an embarrassment of riches

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I meant to write this post several weeks ago.

Usually putting off writing a post is due to an inadequate amount of

time to tap my thought upon a keyboard or the words shouldn’t be shared.

Here’s hoping it’s the former reason.

In my last post, I wrote about our late August trip to the beach.

I mentioned our time on the sand, what I didn’t mention was our time

on land, more specifically the boardwalk area of Seaside, Oregon.

Allow me to back track for a moment.

Carl, Caleb and I had visited the beach earlier in the summer and during one of

the days, we spent a little time in an arcade.

We had accumulated quite a few tickets but it never seems like the number

of tickets compared to the “price” of the prizes lines up the way you hope.

Been there?

We huddled and decided  we would return before summer’s end

and Caleb could add to his ticket bounty and surely acquire the most

amazing prize 😉

So one Saturday, the three of us headed to the beach, for cooler weather

but this time we grabbed  one of Caleb’s friends Archie.

We were in a celebratory mood as only days earlier

Archie had finally traversed his way off the waiting list and would

be attending middle school with Caleb.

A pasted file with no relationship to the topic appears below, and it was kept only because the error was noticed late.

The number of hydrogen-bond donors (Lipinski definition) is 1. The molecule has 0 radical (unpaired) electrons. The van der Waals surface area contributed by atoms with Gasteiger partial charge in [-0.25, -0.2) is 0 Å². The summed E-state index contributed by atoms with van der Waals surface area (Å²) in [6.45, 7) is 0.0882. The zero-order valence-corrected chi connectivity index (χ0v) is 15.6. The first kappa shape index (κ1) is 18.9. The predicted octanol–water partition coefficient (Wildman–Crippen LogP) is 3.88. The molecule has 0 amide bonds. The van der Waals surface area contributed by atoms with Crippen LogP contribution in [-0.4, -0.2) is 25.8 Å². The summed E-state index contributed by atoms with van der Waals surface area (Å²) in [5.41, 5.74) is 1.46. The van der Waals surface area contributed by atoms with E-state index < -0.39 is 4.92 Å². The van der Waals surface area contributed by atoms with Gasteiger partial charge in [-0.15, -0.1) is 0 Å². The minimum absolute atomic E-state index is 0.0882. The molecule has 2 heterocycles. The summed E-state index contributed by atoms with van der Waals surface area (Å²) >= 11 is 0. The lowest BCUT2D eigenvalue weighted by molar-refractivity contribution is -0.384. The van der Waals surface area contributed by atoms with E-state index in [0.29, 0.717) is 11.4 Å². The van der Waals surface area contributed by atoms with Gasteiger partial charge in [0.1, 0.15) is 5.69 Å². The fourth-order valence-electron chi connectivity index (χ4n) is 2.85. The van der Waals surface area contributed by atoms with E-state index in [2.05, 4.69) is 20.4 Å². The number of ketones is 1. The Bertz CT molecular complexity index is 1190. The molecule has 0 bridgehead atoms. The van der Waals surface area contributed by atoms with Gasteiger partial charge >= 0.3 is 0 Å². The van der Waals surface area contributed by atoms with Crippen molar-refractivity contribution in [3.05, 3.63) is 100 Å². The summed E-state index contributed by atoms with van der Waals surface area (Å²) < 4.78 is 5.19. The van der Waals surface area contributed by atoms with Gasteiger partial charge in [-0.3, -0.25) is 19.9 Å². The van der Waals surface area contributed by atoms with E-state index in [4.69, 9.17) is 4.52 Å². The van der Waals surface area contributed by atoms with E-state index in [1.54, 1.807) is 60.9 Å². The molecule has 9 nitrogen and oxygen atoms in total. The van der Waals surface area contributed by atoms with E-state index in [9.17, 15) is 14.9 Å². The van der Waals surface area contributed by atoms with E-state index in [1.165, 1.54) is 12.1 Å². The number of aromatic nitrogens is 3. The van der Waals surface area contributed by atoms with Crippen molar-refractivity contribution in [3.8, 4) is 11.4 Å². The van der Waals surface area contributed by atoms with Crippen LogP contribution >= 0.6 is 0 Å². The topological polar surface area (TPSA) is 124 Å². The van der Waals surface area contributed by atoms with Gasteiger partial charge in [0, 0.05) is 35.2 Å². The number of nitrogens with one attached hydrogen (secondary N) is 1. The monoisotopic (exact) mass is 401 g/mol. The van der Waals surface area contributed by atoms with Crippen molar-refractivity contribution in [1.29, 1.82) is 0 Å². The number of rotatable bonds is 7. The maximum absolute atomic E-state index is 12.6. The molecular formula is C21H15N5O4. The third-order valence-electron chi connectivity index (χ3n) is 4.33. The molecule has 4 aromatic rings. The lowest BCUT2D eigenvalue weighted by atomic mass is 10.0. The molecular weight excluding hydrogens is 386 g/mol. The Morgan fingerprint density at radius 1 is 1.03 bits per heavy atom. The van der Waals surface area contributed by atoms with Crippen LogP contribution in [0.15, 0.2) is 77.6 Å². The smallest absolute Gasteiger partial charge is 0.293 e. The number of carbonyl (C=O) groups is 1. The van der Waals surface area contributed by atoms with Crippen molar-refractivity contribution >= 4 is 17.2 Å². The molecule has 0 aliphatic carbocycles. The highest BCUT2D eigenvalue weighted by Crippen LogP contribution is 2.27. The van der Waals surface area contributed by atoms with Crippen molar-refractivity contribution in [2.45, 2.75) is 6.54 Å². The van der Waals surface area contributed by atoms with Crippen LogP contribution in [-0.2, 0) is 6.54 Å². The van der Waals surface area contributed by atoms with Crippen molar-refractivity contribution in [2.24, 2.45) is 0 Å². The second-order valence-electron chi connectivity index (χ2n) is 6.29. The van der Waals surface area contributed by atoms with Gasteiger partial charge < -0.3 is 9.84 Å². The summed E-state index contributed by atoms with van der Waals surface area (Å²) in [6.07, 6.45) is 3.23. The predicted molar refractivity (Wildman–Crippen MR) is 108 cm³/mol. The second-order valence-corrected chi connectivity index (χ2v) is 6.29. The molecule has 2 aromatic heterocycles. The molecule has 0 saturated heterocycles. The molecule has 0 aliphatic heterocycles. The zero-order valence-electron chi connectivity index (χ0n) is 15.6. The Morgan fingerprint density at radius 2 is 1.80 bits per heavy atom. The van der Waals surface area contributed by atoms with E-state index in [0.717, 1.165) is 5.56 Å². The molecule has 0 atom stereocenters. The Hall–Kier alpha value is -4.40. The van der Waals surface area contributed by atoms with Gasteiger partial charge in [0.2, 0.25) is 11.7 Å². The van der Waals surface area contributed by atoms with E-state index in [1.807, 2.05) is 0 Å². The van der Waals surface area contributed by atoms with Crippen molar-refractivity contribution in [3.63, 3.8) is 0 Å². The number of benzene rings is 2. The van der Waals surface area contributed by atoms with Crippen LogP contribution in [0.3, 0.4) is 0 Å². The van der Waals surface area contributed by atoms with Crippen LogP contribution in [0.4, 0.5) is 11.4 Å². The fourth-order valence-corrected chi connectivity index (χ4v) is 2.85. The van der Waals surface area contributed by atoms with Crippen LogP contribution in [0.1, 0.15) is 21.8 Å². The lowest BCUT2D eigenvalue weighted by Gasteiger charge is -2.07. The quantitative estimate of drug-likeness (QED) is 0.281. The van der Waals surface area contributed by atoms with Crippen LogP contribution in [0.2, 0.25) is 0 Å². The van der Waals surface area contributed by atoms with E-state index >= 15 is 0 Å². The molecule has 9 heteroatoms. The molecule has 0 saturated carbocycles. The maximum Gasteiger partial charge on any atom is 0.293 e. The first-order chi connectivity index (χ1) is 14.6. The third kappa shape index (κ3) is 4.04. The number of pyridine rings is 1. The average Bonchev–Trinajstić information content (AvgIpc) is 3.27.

We spent a chatty 90 minutes in the car, drove into the beach town,

picked up some bagel sandwiches to round out our cooler full of

snacks, and headed to the arcade.

Not gonna lie, I was a bit put out that the weather was very warm (again) on

the coast. I will completely own being a Pacific Northwest hot weather baby.

I also didn’t feel like spending money for me to play games, just for the boys

and that included Carl.

Tickets were starting to leak out of the boys’ pockets

and Carl and I watched the boys play a game

throwing balls at rows of stuffed clowns.

Fabulous idea to me.

Two of these games stood side-by-side and once one

became available, Carl asked me to join him.

Despite my resolve, hitting clowns is right up my alley,

I grabbed a ball and we made a great

team and added to the ticket booty.

Carl slid his game card  to play a second game. This time Carl told me

to aim for the lower row (I took no offense at his direct hit at

my lack of height) and I consented to his strategy.

As the game started, I quickly dispatched of the bottom row and Carl

demonstrated his superb crushing skills.

I was able to assist as each row was resurrected to be clobbered once again.

I could feel a small crowd gather behind us, but we kept throwing and chuckling.

The game was over and we discovered we narrowly missed

the score to earn 500 tickets.

Carl suggested playing once more while I worried about the people waiting in line.

But he slid his card as the tickets continued to spit out from the machine.

And they kept coming out of the machine.

And they kept coming out of the machine without end.

Carl and I looked at each other puzzled and wondered how could this be happening.

We looked behind us and shrugged our shoulders and widened our eyes as the people

behind us began to peer over our shoulders.

We kept repeating that we didn’t win the bonus.

But the tickets wouldn’t stop.

Carl jogged over to the ticket counter and explained our plight.

The ticket guy calmly said,